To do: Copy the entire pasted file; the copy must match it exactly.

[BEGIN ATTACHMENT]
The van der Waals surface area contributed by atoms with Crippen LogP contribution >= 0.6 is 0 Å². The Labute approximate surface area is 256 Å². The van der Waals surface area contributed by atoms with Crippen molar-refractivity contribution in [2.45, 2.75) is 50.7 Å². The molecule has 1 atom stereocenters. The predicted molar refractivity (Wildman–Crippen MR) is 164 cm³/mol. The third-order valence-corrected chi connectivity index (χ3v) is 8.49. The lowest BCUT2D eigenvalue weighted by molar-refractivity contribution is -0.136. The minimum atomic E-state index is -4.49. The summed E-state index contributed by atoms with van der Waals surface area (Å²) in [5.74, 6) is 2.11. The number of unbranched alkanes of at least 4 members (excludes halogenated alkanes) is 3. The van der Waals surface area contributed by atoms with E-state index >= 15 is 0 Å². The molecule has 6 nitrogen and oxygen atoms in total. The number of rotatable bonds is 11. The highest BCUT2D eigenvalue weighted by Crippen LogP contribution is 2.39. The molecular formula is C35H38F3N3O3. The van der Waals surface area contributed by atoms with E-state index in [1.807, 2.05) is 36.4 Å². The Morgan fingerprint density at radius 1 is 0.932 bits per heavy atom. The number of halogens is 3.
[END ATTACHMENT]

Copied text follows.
The van der Waals surface area contributed by atoms with Crippen LogP contribution >= 0.6 is 0 Å². The Labute approximate surface area is 256 Å². The van der Waals surface area contributed by atoms with Crippen molar-refractivity contribution in [2.45, 2.75) is 50.7 Å². The molecule has 1 atom stereocenters. The predicted molar refractivity (Wildman–Crippen MR) is 164 cm³/mol. The third-order valence-corrected chi connectivity index (χ3v) is 8.49. The lowest BCUT2D eigenvalue weighted by molar-refractivity contribution is -0.136. The minimum atomic E-state index is -4.49. The summed E-state index contributed by atoms with van der Waals surface area (Å²) in [5.74, 6) is 2.11. The number of unbranched alkanes of at least 4 members (excludes halogenated alkanes) is 3. The van der Waals surface area contributed by atoms with E-state index >= 15 is 0 Å². The molecule has 6 nitrogen and oxygen atoms in total. The number of rotatable bonds is 11. The highest BCUT2D eigenvalue weighted by Crippen LogP contribution is 2.39. The molecular formula is C35H38F3N3O3. The van der Waals surface area contributed by atoms with E-state index in [1.807, 2.05) is 36.4 Å². The Morgan fingerprint density at radius 1 is 0.932 bits per heavy atom. The number of halogens is 3.